During the Victorian era, reading was thought to cause “undeveloped ovaries” in women, because it drew them away from their primary role of reproduction. The esteemed Dr. John Harvey Kellogg, the same doctor who gave us Cornflakes cereal, thought that reading was, “one of the most pernicious [evil] habits to which a young lady can be devoted. When the habit is once thoroughly fixed, it becomes as inveterate [habitual] as the use of liquor or opium.”

Then we fast forward to the 70’s where women still could not get a charge card without their husband’s co-signature, neither could they own property in their own name. And if she wanted to run in the Boston Marathon? Forget it. That wasn’t allowed until 1972. Before that, women were relegated to handing off cups of water on Heartbreak Hill to the all-male runners. She could also be fired for just for being pregnant, until the Pregnancy Discrimination Act was passed in 1978 to protect her employment.

Yes, women have had to overcome a few obstacles, but a few shining luminaries have been there to make the struggle easier. One of these women, Ruth Bader Ginsburg, rose to the heights of judicial power in the female-suppressing climate, to become an Associate Justice of the United States Supreme Court. With decades of research she performed, that enabled her to reach these heights, Dr. Kellogg would have surely deemed her devoid of ovaries by now.

Who is Ruth Bader Ginsberg?

She’s 87, soft-spoken, and only 5’1”, but don’t let her diminutive stature fool you. NPR’s Nina Totenberg once said of her: “She has this soft little tiny voice, and she can say really devastating things in that quiet voice.”

It took her some time to find that voice. Brooklyn born and raised, she finished first in her class at Cornell, where she met her husband Martin D. Ginsburg, of whom she attributes her success. Like Ruth, theirs was an unconventional marriage. At Harvard, where they both learned to balance life and academia, she became the first female member of the prestigious Harvard Review and had their first child, Jane. Martin contracted testicular cancer and she nursed him back to health while, at the same time, took notes for him in classes– as she continued her own law studies.

When she graduated, despite her illustrious academic record, no law firm in New York would hire her. She continued to encounter gender discrimination throughout her career. After clerking for U.S. District Judge Edmund L. Palmieri, Ginsburg taught at Rutgers University Law School and at Columbia, where she became the school’s first female tenured professor. She also served as the director of the Women’s Rights Project of the American Civil Liberties Union during the 1970’s, for which she argued six landmark cases on gender equality, before the U.S. Supreme Court.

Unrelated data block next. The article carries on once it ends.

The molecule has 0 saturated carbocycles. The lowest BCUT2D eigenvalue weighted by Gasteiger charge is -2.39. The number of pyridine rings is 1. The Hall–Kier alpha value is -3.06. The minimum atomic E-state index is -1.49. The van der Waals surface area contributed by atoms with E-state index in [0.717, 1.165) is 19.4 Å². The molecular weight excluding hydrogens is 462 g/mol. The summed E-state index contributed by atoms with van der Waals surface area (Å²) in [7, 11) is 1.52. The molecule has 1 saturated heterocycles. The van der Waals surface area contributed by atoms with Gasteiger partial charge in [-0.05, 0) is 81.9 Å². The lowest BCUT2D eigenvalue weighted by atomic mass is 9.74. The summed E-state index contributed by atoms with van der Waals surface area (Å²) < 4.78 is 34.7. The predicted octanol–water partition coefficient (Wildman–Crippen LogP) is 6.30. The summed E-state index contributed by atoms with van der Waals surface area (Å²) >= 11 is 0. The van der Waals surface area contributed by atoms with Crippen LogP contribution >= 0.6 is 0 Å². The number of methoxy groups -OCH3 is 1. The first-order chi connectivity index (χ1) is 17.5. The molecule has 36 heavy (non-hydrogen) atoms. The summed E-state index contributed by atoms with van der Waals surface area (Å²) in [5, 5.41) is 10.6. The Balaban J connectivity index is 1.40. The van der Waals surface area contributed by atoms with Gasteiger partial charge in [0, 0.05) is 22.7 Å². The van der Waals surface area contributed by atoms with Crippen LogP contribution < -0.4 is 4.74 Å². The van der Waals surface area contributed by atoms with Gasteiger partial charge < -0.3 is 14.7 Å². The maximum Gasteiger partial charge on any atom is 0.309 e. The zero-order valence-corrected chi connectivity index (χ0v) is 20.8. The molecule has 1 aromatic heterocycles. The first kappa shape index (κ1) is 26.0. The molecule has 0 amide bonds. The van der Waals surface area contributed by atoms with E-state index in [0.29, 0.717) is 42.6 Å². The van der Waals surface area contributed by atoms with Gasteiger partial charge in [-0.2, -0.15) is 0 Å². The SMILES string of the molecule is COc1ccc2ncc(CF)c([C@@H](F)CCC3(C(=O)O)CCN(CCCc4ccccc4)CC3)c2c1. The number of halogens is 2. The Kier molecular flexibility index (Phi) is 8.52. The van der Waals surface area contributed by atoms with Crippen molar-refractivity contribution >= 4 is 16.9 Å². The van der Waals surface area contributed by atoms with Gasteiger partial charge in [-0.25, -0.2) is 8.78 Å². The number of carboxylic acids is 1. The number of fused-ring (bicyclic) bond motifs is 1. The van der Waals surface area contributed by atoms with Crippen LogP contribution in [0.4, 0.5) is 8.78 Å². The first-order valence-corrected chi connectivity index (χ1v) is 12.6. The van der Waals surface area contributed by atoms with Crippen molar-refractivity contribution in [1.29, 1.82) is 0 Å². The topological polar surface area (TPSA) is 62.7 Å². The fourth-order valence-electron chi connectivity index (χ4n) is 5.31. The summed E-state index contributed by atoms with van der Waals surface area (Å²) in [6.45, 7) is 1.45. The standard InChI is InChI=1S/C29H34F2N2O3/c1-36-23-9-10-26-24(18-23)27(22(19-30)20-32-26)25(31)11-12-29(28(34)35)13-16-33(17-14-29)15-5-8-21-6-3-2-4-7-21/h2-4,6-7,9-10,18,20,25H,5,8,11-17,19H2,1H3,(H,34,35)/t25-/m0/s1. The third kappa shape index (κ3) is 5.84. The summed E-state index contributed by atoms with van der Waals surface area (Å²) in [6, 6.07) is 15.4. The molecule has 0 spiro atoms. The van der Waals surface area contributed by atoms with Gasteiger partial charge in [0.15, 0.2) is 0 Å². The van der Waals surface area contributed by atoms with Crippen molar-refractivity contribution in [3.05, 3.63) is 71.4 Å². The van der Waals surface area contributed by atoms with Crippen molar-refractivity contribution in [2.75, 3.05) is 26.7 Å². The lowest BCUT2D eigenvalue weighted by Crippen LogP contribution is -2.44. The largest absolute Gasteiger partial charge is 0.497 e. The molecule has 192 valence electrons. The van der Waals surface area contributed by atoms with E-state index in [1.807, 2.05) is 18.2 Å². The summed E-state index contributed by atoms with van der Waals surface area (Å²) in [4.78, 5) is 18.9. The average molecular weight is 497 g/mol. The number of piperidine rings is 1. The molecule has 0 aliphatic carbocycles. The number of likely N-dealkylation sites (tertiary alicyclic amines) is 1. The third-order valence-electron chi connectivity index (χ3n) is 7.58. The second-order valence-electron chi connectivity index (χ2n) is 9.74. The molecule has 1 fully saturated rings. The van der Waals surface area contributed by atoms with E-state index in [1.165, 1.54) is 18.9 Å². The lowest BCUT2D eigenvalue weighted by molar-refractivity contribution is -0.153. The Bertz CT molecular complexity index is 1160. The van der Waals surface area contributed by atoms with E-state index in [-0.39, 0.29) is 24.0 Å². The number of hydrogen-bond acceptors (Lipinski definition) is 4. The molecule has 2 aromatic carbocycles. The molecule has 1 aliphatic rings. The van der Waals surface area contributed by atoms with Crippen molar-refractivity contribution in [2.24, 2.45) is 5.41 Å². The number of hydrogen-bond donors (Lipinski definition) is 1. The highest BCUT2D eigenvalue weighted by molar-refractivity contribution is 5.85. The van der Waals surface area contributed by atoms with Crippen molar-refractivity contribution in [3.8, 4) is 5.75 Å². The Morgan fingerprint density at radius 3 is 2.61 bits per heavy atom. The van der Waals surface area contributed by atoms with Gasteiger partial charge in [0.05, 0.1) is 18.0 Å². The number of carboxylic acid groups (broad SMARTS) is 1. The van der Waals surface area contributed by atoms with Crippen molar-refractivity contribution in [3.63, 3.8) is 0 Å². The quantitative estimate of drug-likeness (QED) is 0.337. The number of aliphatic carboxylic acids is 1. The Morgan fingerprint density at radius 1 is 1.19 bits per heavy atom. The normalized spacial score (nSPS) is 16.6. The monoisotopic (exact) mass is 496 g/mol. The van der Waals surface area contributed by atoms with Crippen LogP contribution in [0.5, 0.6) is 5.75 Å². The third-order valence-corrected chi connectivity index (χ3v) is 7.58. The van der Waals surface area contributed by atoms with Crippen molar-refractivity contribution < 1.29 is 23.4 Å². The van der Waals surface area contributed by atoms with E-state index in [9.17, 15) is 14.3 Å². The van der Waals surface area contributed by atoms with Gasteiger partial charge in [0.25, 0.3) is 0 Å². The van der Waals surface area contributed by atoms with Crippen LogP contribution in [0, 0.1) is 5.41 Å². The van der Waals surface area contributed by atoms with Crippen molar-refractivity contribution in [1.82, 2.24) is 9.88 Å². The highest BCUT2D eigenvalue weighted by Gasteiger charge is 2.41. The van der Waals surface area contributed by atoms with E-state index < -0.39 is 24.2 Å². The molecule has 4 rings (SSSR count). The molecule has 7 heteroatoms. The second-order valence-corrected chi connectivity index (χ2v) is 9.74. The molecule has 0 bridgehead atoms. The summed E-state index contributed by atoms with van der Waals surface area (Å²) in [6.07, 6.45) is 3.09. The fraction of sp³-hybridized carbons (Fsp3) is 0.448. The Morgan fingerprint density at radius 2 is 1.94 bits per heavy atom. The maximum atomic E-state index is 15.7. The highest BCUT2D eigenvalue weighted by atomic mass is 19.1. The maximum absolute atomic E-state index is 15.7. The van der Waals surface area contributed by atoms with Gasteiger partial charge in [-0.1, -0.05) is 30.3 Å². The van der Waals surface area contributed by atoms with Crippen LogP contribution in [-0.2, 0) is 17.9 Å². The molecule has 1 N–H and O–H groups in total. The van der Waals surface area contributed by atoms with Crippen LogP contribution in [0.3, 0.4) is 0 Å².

Ginsberg has remained a life-long friend of Steven Weisenfeld, the inspiration for that Supreme Court decision, whose wife died in childbirth leaving him to raise his son, Jason, alone. She even officiated at Jason’s wedding. Because of her, men can now receive widower benefits if their wife should die before them.

Although her fight for gender equality concerned mostly women, she recognized any form of inequality as necessitating change. One of the five cases she won before the Supreme Court involved a portion of the Social Security Act that favored women over men, because it granted certain benefits to widows, but not widowers.

Ginsburg in Summary

Although she is best known for law, there’s a wealth of personality concealed by her judge’s robes, that she brings to the Supreme Court bench each day. For instance, she and Judge Scalia, a conservative, were “best buddies”. Her lace collars, gifts from her many admirers, are arranged according to court proceedings for each day. There’s a row of collars in her closet for opinions and another row for dissents. Then there’s a row of collars for when the day’s work requires more contemplation than the pound of a gavel could possibly reveal. She works out daily. She’s survived two forms of cancer including the deadly pancreatic cancer in her 70’s. She loves opera. And when her husband Martin died on June 27, 2010, she went to work the next day, the last day of the 2010 term.

There’s longevity, then there’s a long life lived well, imprinted upon the hearts of a nation and upon the laws of the land. That’s Judge Ginsburg. She may be 87, but she’ll continue to inspire and literally set the record straight, until her time on the bench is over. But she’s not going anywhere, soon.


1. In My Own Words, Ruth Bader Ginsburg. Mary Harnett and Wendy W. Williams. Simon and Schuster, 2016.

2. 10 Things That American Women Could Not Do Before the 1970s.